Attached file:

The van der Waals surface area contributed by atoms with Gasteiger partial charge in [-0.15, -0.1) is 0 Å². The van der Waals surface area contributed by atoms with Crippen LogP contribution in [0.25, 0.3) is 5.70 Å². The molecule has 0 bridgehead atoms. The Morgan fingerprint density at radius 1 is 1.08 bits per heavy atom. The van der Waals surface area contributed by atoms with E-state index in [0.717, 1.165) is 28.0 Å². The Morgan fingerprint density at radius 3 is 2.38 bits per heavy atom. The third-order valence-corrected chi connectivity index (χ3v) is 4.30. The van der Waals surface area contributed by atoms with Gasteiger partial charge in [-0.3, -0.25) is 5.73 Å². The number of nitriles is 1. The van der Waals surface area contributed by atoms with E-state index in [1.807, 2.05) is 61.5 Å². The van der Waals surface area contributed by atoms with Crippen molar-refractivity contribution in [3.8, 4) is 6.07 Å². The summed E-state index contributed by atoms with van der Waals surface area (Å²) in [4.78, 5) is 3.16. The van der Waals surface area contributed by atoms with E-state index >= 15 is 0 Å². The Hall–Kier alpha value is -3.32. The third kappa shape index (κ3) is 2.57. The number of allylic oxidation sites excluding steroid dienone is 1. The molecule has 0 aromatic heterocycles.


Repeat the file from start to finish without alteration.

The van der Waals surface area contributed by atoms with Gasteiger partial charge in [-0.15, -0.1) is 0 Å². The van der Waals surface area contributed by atoms with Crippen LogP contribution in [0.25, 0.3) is 5.70 Å². The molecule has 0 bridgehead atoms. The Morgan fingerprint density at radius 1 is 1.08 bits per heavy atom. The van der Waals surface area contributed by atoms with E-state index in [0.717, 1.165) is 28.0 Å². The Morgan fingerprint density at radius 3 is 2.38 bits per heavy atom. The third-order valence-corrected chi connectivity index (χ3v) is 4.30. The van der Waals surface area contributed by atoms with Gasteiger partial charge in [-0.3, -0.25) is 5.73 Å². The number of nitriles is 1. The van der Waals surface area contributed by atoms with E-state index in [1.807, 2.05) is 61.5 Å². The van der Waals surface area contributed by atoms with Crippen molar-refractivity contribution in [3.8, 4) is 6.07 Å². The summed E-state index contributed by atoms with van der Waals surface area (Å²) in [4.78, 5) is 3.16. The van der Waals surface area contributed by atoms with E-state index >= 15 is 0 Å². The Hall–Kier alpha value is -3.32. The third kappa shape index (κ3) is 2.57. The number of allylic oxidation sites excluding steroid dienone is 1. The molecule has 0 aromatic heterocycles.